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In the second of my semi-occasional series where caution is thrown to the wind when it comes to naming names, we are here today to discuss the two finest detective novelists of all time at their popular peak.  Christie aficionado, good friend, and best teacher ever Brad of AhSweetMysteryBlog kindly agreed to go head-to-head over our favourite authors and then exchange some thoughts on aspects of the precise details and workings of the books, and the results of our efforts are below.  Suffice to say, if you click to read more of this, there are guaranteed massive spoilers from this point on; don’t say I didn’t warn you.

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#217: Depth, Discovery, and the Detective Novel, via Death on the Nile (1937) by Agatha Christie

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Worry not, I have no intention here of spoiling anything about Death on the Nile ahead of spoiling everything about it next month, but I’ve just reread it in preparation for that and some thoughts came out of it that I’d like to get down here for posterity.  Also, having tackled Australian and American authors for the 1937 Crimes of the Century, it struck me that I should probably go for the English-speaking trifecta and take on the most English of English Detective Novelists, too, for completeness if nothing else.

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#189: The Tuesday Night Bloggers – Back to the Beginning with Agatha Christie’s The Murder of Roger Ackroyd (1926)

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The first month of 2017 sees The Tuesday Night Bloggers — again, it’s not a closed group, you’re welcome to pitch in whenever you like — reflecting on firsts, debuts, starting points, and anything else that lends itself to the beginning of something (provided it’s detective fiction-related, of course).  So I thought I’d get all dewy-eyed over not just my first Christie but also my first classic detective novel ever, the entry-level drug that started me on this path to blogging, obsessing over obscure classics, and spending every spare moment in second-hand bookshops.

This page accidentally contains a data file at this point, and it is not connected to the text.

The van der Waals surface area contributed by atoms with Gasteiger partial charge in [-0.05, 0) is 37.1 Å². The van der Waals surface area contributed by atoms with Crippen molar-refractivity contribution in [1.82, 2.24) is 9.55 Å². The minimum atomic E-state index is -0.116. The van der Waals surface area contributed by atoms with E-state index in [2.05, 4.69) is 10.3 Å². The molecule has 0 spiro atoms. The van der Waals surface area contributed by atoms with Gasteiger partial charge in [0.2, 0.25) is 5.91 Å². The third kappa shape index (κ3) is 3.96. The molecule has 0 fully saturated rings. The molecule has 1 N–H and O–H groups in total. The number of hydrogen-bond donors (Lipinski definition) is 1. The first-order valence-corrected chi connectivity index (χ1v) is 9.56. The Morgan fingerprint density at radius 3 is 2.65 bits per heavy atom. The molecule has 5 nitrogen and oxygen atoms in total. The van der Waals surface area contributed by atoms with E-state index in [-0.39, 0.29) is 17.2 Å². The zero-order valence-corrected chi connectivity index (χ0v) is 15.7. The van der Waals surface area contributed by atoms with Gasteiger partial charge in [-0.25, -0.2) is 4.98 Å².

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#171: JDC OOP – WTF?

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In his lifetime, John Dickson Carr published 76 novels and short story collections, plus a biography of Arthur Conan Doyle and a ‘true crime’ novel predating Truman Capote’s In Cold Blood, The Murder of Sir Edmund Godfrey.  Following the closure of the Rue Morgue Press, who had five Carr novels in their books, and the coming disappearance of Orion’s ebook undertaking The Murder Room, who have around 14 or so Carr novels in their ranks, we’re not too far from a point in time where only two Car novels will be available to buy: Orion’s perpetually in-print version of The Hollow Man and the Mysterious Press publication of The Devil in Velvet.  So, to return to the question in the title of this post: John Dickson Carr’s out of print — where’s the fuss?

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#162: The Tuesday Night Bloggers – Meta-Fictional Historical Deconstruction in Magpie Murders (2016) by Anthony Horowitz

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Anthony Horowitz is probably my favourite contemporary author of detective fiction, as his superb Sherlock Holmes novel The House of Silk (2011) and its genuinely exceptional follow-up Moriarty (2013) displayed an affinity for both the milieu of Holmes and the necessary misdirection and construction of a blistering plot that blindsides you at will which seems to elude many who try to walk this path these days.  His earlier novel The Killing Joke (2004) isn’t really detective fiction per se, but shows a playfulness with narrative that is aware of many of the tropes of genre fiction and is worth mentioning here precisely because of how much it foreshadowed the work he does in Magpie Murders when it comes to deconstructing the classical detective and his ilk.